What is a Security Token?
What is a Security Token?
Security tokens are tokens that offer complete or fractional ownership of an asset or company to investors. They represent an external tradeable asset and ownership of the tokens confers certain rights, similar to shareholder rights, to investors. This is unlike utility tokens, which are solely used for conducting transactions in a platform. Investors in utility tokens do not have any rights with regard to management and practices of the platform, nor do they hold any stake in the company.
Why Do We Need Security Tokens?
The regulatory status of tokens on Ethereum’s blockchain has been the cause of considerable discussion and confusion.
The genesis of security tokens owes much to the regulatory problems of utility tokens. Part of the reason for the popularity of initial coin offerings (ICOs) as a fundraising method was due to their relatively simple regulatory structure. Entrepreneurs were able to offer tokens to investors without incurring significant disclosures and fees. Taking advantage of this structure, most startups declared their tokens as utility tokens.
While utility tokens offer an affordable mechanism for entrepreneurs to tap into an investor universe that spans multiple borders, their future seems uncertain in light of recent statements and actions by the SEC.
The federal agency’s main objection relates to the classification of tokens. The SEC has argued that most investors in such tokens did so with expectations of profiting from an increase in the token’s price, when it was listed on an exchange. The SEC cracked down on ICOs that window-dressed security tokens as utility tokens and issued warnings to investors. Those moves were enough to dissuade entrepreneurs and investors and the market for such offerings tanked.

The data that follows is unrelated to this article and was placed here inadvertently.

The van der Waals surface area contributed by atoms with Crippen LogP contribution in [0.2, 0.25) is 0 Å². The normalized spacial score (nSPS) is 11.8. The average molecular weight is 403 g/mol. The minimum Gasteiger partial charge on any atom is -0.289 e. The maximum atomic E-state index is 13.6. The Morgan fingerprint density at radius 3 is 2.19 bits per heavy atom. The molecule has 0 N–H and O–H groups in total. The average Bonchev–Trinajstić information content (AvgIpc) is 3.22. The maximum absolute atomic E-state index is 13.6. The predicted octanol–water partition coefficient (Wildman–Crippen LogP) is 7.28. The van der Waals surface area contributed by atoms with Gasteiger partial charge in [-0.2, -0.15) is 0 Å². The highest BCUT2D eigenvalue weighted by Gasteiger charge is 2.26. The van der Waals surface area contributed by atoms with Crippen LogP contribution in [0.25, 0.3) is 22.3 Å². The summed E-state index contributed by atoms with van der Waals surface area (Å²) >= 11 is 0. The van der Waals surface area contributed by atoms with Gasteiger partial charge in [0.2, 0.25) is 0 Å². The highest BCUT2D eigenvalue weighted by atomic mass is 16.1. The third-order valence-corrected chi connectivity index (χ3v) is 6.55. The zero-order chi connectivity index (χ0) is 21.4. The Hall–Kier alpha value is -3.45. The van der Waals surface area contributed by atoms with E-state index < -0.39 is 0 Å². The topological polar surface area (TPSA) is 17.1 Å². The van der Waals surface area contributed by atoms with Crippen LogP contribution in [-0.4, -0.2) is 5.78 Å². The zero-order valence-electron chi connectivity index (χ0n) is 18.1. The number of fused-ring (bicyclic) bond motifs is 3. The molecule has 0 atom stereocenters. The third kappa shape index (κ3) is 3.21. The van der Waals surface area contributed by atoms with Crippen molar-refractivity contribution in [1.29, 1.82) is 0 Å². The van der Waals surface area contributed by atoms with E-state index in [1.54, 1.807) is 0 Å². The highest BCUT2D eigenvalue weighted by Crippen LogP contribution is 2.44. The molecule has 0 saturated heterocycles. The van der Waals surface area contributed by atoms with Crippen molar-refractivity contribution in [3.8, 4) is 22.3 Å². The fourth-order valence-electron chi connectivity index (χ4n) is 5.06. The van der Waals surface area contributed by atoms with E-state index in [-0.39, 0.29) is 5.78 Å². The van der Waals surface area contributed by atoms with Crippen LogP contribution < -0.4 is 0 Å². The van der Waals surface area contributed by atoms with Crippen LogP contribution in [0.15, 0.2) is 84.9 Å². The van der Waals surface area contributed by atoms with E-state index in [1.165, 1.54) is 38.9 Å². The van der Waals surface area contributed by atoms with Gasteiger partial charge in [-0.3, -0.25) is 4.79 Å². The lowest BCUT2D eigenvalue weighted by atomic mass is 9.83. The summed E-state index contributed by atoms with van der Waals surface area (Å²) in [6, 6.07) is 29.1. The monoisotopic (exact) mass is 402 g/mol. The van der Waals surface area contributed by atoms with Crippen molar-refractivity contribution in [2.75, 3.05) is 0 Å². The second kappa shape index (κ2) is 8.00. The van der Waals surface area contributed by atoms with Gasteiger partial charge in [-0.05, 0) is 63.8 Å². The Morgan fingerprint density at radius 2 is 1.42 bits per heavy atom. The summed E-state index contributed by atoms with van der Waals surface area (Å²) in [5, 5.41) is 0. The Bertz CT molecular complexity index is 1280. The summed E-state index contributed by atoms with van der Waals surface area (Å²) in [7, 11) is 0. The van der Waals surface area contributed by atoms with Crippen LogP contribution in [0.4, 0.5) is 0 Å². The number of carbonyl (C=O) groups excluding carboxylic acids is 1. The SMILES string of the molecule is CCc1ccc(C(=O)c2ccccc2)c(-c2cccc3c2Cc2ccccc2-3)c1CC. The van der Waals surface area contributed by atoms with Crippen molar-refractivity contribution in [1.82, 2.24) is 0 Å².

The security token offers a way out of the regulatory gridlock. This form of token enables investors to fund or own a wide variety of assets, from real estate to line items on a company’s balance sheet.
A security token adheres to disclosure standards, such as anti-money laundering (AML) and Know Your Customer (KYC), which are applicable to securities. A smart contract format, that incorporates programmatic compliance within security tokens, is essential for successful implementation of security tokens. This is where the ERC-1400 format comes in.
A majority of utility tokens are based on the ERC-20 smart contract format, which has a simple structure to enable distribution of standard tokens, but that format is not sufficient for the relatively complex functions of a security token.
To understand the need for an ERC-1400 token, it is important to understand the problems associated with ERC-20 tokens. ERC-20 tokens do not have a standard interface to enable easy transfers between two parties. Transfers made using the ERC-20 format are therefore either unreported or not recognized in the recipient’s account. This makes it difficult to know the status of a transaction, and, as such, traceability of smart contracts is not possible through ERC-20.
It is also not possible with ERC-20 to authorize a third-party to transfer coins from an account. Essentially, this means that tokens belonging to an address are locked up forever unless that address spends them. Given that most blockchains follow a schedule of controlled supply to limit price inflation for their tokens, this does not bode well for its price because it creates artificial scarcity. It is also problematic for investors because it means they will not be redeemed if a blockchain is hacked or goes down for any other reason.
There is already precedence for such an occurrence. In 2016, Ethereum’s blockchain forked after investor pressure due to a hack. (The new blockchain backed by investors – called Ethereum – has appreciated significantly in price since the fork, while the original blockchain – now called Ethereum Classic – recently suffered an attack.)
A series of interim standards were fashioned by the Ethereum community in order to enhance functionality for security tokens and make them suitable for investors. The ERC-777 smart contract standard represented a major step forward. This specification solved some of the most pressing issues associated with smart contracts.
For example, it enabled third-party spending from smart contract addresses through the use of operators. The development of a whitelist of trusted contracts is further enhancement of the feature because it restricts token access to parties trusted by the address.
ERC-1400 was released as a draft in September 2018 and is the culmination of coordination and partnership between a network of programmers, lawyers and investors to develop an ecosystem for a security token. It is compliant with both ERC-20 and ERC-777 standards.